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If money grew on trees the Hollister Police Department’s
staffing woes could magically disappear.
If money grew on trees the Hollister Police Department’s staffing woes could magically disappear.

But it doesn’t, and city officials have differing views when it comes to finding solutions to the problem.

Due to the city’s budget deficit, injured officers and a history of staff shortages, the department is extremely low on able-bodied officers to protect the community.

Implementing a public safety parcel tax is one way to boost revenue for increased public safety, said Police Chief Jeff Miller.

“I know tax is a three-letter word and some people aren’t in favor of it and others would support it, but options need to be considered,” he said. “People have to decide what the community will support – a tax to improve services or support reduced services. You can’t have it both ways.”

Mayor Tony Bruscia believes the community already pays too much in taxes and the burden should instead be placed on the police officers themselves, he said.

“Personally I’m not in favor of a tax increase for anything – whether it’s for orphans of the police department,” he said. “What’s really important that the public understand is that if (the police department) took pay cuts or cuts in their retirement program we could have more police officers.”

The department’s retirement budget for this fiscal year is approximately $700,000, and in upcoming fiscal years police officers will receive an upgrade in their retirement package that will cost about $1 million in the city’s General Fund, Bruscia said.

“They already have a great retirement plan. ($1 million) is about eight or nine cops,” he said. “The PD needs to step up to the plate and be part of the solution.”

Miller wouldn’t comment on officers taking a pay cut because it is confidential personnel issue, but also acknowledged that other options than a tax increase exist.

“A lot of people need to contribute to discovering a solution,” he said. “This is a time that requires soul searching on everyone’s part – the community, businesses, the council and employees.”

Bruscia conceded police officers put their lives on the line and doesn’t blame them for not wanting to give up their hard-earned money, he said.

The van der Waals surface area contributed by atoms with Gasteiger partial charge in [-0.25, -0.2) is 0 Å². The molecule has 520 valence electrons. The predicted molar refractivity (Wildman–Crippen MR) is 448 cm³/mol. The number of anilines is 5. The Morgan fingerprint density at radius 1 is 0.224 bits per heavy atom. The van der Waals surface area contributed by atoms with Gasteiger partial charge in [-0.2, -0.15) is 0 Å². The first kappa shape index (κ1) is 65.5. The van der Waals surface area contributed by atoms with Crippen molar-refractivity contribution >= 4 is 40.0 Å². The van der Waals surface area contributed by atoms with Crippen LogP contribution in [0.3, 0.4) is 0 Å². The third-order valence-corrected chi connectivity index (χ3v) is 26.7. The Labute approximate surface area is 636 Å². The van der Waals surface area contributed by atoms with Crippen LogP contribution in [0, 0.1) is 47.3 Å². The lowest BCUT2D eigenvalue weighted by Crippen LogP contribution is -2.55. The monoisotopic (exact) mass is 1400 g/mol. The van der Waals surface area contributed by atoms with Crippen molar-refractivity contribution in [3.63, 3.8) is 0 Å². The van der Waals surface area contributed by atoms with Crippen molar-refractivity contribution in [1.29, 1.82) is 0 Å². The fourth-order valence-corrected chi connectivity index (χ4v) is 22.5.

And while a tax is one option, it’s not the only one. For greater insight into a problem that directly affects the community, residents should be involved in exploring those alternatives, he said.

“The community needs to speak out and communicate with the council members and let us know what their priorities are,” he said. “Where is the community’s voice?”

Conversely, Councilman Robert Scattini believes a sales tax expressly for public safety could help right the wrongs that both the police and fire departments are currently suffering.

A tax with a possible sunset clause of three years could have a chance of being approved, Scattini said.

“It could help a lot, particularly if we get businesses built back up in Hollister,” he said. “Other than that, I don’t think we’d ever pass a tax in this city unless it’s specifically for public safety.”

Putting a tax on the November ballot isn’t a possibility because it’s too late, but a half-cent to three-quarter cent tax could be put on the ballot for the next election, Scattini said.

A couple of the officers that are on the department’s injured list have been off work for more than a year, and retiring them out and hiring new officers is another possibility, Scattini said.

“Right now six officers are on disability. We need to look at the injuries and see if they’re able to come back to work,” he said. “If they’re not, we need to retire the ones who are not able to come back.”

The department monitors all injured officers to see when they will be able to return to full and active duty, Miller said.

Several officers should be able to return to duty within the next months, but being quick to retire officers is risky, he said.

“Philosophically, officers are risking their lives every day and I think it’s important for them to know if they get hurt doing the job, that we’re going to take care of them – that we’re not going to abandon them,” Miller said. “We follow each case and keep them moving along so they don’t drag out…. I have the same frustrations the council members have in things dragging out.”

Erin Musgrave can be reached at 637-5566, ext. 336 or at

[email protected].

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A staff member wrote, edited or posted this article, which may include information provided by one or more third parties.

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